Don't Lose Those Miles
Airlines are getting stingy about redeeming frequent-flier miles. To get free travel these days, you've got to be smart
(MONEY Magazine) – A year ago, Bryan Noyd, a Wenatchee, Wash. restaurateur, left the cold, wet Northwest for a warm, sunny week in Cancún. He and his wife and kids flew first class and stayed in roomy quarters at the Hilton Cancún, where the three- and nine-year-old loved the pool and beach. The best thing about the vacation, Noyd says, was the much needed family time. Second best: Noyd paid for the entire trip with frequent-flier miles and hotel points.
That's no easy feat these days because your frequent-flier miles aren't what they used to be. For starters, with more people vying for a limited number of free seats, it's tougher than ever to land one. The onslaught of discount carriers means the value of a free coach seat has dropped from about $500 to $300. And new fees for redeeming miles by phone or in person instead of online—$15 at United, for example—can make that free ticket not so free.
Ordinarily, all that would be just a hassle. But the financial woes plaguing the airlines poses a real risk: If you don't use your miles soon, you may lose them, says Tim Winship, editor of FrequentFlier.com. To bring the miles you've accumulated to a smooth landing, you need to know three things.
WHO'S IN TROUBLE Among the big six traditional carriers, American, Continental and Northwest are fairly healthy. Delta and United are in trouble but are not in imminent danger of shutting down. (United filed for Chapter 11 bankruptcy protection in 2002, and Delta may soon, but that doesn't affect frequent-flier programs.) US Airways is in the worst shape. Already in Chapter 11 for the second time, it has, in Winship's estimation, a relatively high probability of going out of business.
In the past, when an airline stopped flying, a surviving carrier adopted members of its mileage program—American picked up TWA's routes and pilots, for example, as well as its frequent-flier program. But today, no airline is in strong enough financial shape to do that, says InsideFlyer.com editor Randy Petersen.
WHICH MILES ARE SAFE TO EARN You can keep racking up American, Continental and Northwest miles—by flying or by charging on the airline credit card—without a worry. With Delta or United, try to hedge your bets. That's not to say you should stop flying these carriers if they have the most convenient or affordable flights. But you may want to switch your spending to American Express or Diners Club cards, which give you points that can be shifted to a number of frequent-flier programs (including Delta's). When you fly US Airways, you have the option to earn United miles instead. Take it. And if you have been hoarding US Airways miles, book a trip now. If the airline goes under, other carriers may honor your ticket (although none have to), but miles sitting in your account will be worthless. Better yet, use US Airways miles to buy a ticket on United or another member of the Star Alliance network of airlines.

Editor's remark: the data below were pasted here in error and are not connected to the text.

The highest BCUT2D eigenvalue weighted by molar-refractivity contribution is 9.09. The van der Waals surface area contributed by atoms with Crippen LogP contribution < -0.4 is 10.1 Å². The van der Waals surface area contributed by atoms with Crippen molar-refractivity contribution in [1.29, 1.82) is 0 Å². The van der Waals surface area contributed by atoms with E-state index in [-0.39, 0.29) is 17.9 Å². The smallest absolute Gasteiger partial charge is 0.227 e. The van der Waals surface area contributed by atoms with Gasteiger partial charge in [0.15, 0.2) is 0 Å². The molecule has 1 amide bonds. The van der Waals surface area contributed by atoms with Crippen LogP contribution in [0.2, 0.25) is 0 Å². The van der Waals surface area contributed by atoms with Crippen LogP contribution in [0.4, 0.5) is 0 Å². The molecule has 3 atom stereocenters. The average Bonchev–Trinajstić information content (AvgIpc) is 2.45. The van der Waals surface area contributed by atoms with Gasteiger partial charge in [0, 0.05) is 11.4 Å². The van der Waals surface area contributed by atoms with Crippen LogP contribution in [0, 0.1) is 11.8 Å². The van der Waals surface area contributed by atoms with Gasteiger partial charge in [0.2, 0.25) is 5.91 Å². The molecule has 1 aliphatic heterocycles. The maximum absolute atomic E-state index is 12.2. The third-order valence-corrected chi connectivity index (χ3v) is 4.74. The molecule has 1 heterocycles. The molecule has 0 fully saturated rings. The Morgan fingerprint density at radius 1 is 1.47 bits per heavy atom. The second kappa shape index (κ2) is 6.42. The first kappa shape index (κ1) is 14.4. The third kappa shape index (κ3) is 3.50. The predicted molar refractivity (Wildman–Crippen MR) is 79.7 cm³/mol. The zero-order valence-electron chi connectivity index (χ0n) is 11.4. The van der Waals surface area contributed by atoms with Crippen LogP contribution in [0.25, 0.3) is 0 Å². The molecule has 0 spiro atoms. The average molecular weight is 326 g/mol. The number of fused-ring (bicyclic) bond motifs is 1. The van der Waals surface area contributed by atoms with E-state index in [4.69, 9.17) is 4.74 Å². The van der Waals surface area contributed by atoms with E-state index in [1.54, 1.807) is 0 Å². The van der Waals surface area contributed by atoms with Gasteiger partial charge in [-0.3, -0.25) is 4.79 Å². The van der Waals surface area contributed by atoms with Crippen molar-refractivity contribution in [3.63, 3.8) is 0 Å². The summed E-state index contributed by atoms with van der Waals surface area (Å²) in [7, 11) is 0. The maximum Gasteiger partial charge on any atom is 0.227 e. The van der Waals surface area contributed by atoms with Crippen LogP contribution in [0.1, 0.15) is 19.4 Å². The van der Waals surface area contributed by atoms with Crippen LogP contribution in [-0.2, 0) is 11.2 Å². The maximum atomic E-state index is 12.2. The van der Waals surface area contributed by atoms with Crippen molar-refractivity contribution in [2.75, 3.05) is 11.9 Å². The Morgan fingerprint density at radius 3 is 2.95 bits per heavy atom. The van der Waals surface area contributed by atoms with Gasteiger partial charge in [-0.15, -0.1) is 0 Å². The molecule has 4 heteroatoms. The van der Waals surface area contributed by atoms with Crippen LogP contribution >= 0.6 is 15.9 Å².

HOW TO SCORE A SEAT You can do what Bryan Noyd does: Book 331 days in advance, when the airlines load their new inventory of award seats into the computer. It's a strategy that's taken him to Mexico, London and Paris. If you can't plan far ahead, book late. Airlines start releasing empty seats to the mileage programs two to three weeks before the flight. Another strategy is to be flexible. Ask (as I have done) where you can go that's likely to be warm in mid-February. As a last resort (I've done this too), cough up twice the miles, which will give you many more seat choices. When you're soaking up the sun or schussing down the slopes, I guarantee you won't regret it.